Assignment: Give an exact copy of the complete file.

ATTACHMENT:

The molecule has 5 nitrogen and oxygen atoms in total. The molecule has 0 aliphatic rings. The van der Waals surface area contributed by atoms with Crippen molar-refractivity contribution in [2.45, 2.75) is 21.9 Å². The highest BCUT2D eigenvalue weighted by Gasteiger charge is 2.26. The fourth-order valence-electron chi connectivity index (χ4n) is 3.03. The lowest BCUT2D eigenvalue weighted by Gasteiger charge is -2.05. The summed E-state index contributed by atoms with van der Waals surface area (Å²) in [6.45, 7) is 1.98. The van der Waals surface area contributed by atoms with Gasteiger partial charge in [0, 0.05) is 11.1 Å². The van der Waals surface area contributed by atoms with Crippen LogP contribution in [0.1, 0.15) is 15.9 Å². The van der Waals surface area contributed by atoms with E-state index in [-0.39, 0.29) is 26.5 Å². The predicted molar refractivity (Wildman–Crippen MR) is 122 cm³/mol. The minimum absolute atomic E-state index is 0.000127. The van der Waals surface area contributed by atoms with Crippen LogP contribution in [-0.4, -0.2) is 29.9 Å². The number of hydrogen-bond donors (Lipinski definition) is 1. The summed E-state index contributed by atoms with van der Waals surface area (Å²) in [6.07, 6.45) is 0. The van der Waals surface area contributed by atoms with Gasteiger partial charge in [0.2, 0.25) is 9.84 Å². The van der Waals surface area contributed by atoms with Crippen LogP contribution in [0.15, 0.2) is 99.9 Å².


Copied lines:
The molecule has 5 nitrogen and oxygen atoms in total. The molecule has 0 aliphatic rings. The van der Waals surface area contributed by atoms with Crippen molar-refractivity contribution in [2.45, 2.75) is 21.9 Å². The highest BCUT2D eigenvalue weighted by Gasteiger charge is 2.26. The fourth-order valence-electron chi connectivity index (χ4n) is 3.03. The lowest BCUT2D eigenvalue weighted by Gasteiger charge is -2.05. The summed E-state index contributed by atoms with van der Waals surface area (Å²) in [6.45, 7) is 1.98. The van der Waals surface area contributed by atoms with Gasteiger partial charge in [0, 0.05) is 11.1 Å². The van der Waals surface area contributed by atoms with Crippen LogP contribution in [0.1, 0.15) is 15.9 Å². The van der Waals surface area contributed by atoms with E-state index in [-0.39, 0.29) is 26.5 Å². The predicted molar refractivity (Wildman–Crippen MR) is 122 cm³/mol. The minimum absolute atomic E-state index is 0.000127. The van der Waals surface area contributed by atoms with Crippen LogP contribution in [-0.4, -0.2) is 29.9 Å². The number of hydrogen-bond donors (Lipinski definition) is 1. The summed E-state index contributed by atoms with van der Waals surface area (Å²) in [6.07, 6.45) is 0. The van der Waals surface area contributed by atoms with Gasteiger partial charge in [0.2, 0.25) is 9.84 Å². The van der Waals surface area contributed by atoms with Crippen LogP contribution in [0.15, 0.2) is 99.9 Å².